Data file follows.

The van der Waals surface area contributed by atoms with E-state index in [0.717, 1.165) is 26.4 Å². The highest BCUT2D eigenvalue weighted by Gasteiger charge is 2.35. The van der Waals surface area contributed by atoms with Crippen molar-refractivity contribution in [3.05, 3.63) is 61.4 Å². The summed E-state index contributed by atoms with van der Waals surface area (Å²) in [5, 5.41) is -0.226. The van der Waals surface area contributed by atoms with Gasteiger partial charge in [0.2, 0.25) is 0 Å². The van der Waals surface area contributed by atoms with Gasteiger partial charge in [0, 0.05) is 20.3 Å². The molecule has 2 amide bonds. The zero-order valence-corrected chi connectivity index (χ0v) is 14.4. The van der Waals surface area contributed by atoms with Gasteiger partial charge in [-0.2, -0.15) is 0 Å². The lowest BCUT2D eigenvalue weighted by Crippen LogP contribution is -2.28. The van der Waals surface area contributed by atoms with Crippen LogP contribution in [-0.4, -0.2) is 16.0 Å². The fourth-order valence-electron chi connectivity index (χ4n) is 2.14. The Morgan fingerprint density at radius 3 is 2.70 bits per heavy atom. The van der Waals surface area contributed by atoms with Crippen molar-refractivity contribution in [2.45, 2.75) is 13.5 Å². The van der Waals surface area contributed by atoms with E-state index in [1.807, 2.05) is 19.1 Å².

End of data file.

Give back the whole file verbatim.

The van der Waals surface area contributed by atoms with E-state index in [0.717, 1.165) is 26.4 Å². The highest BCUT2D eigenvalue weighted by Gasteiger charge is 2.35. The van der Waals surface area contributed by atoms with Crippen molar-refractivity contribution in [3.05, 3.63) is 61.4 Å². The summed E-state index contributed by atoms with van der Waals surface area (Å²) in [5, 5.41) is -0.226. The van der Waals surface area contributed by atoms with Gasteiger partial charge in [0.2, 0.25) is 0 Å². The van der Waals surface area contributed by atoms with Gasteiger partial charge in [0, 0.05) is 20.3 Å². The molecule has 2 amide bonds. The zero-order valence-corrected chi connectivity index (χ0v) is 14.4. The van der Waals surface area contributed by atoms with Gasteiger partial charge in [-0.2, -0.15) is 0 Å². The lowest BCUT2D eigenvalue weighted by Crippen LogP contribution is -2.28. The van der Waals surface area contributed by atoms with Crippen LogP contribution in [-0.4, -0.2) is 16.0 Å². The fourth-order valence-electron chi connectivity index (χ4n) is 2.14. The Morgan fingerprint density at radius 3 is 2.70 bits per heavy atom. The van der Waals surface area contributed by atoms with Crippen molar-refractivity contribution in [2.45, 2.75) is 13.5 Å². The van der Waals surface area contributed by atoms with E-state index in [1.807, 2.05) is 19.1 Å².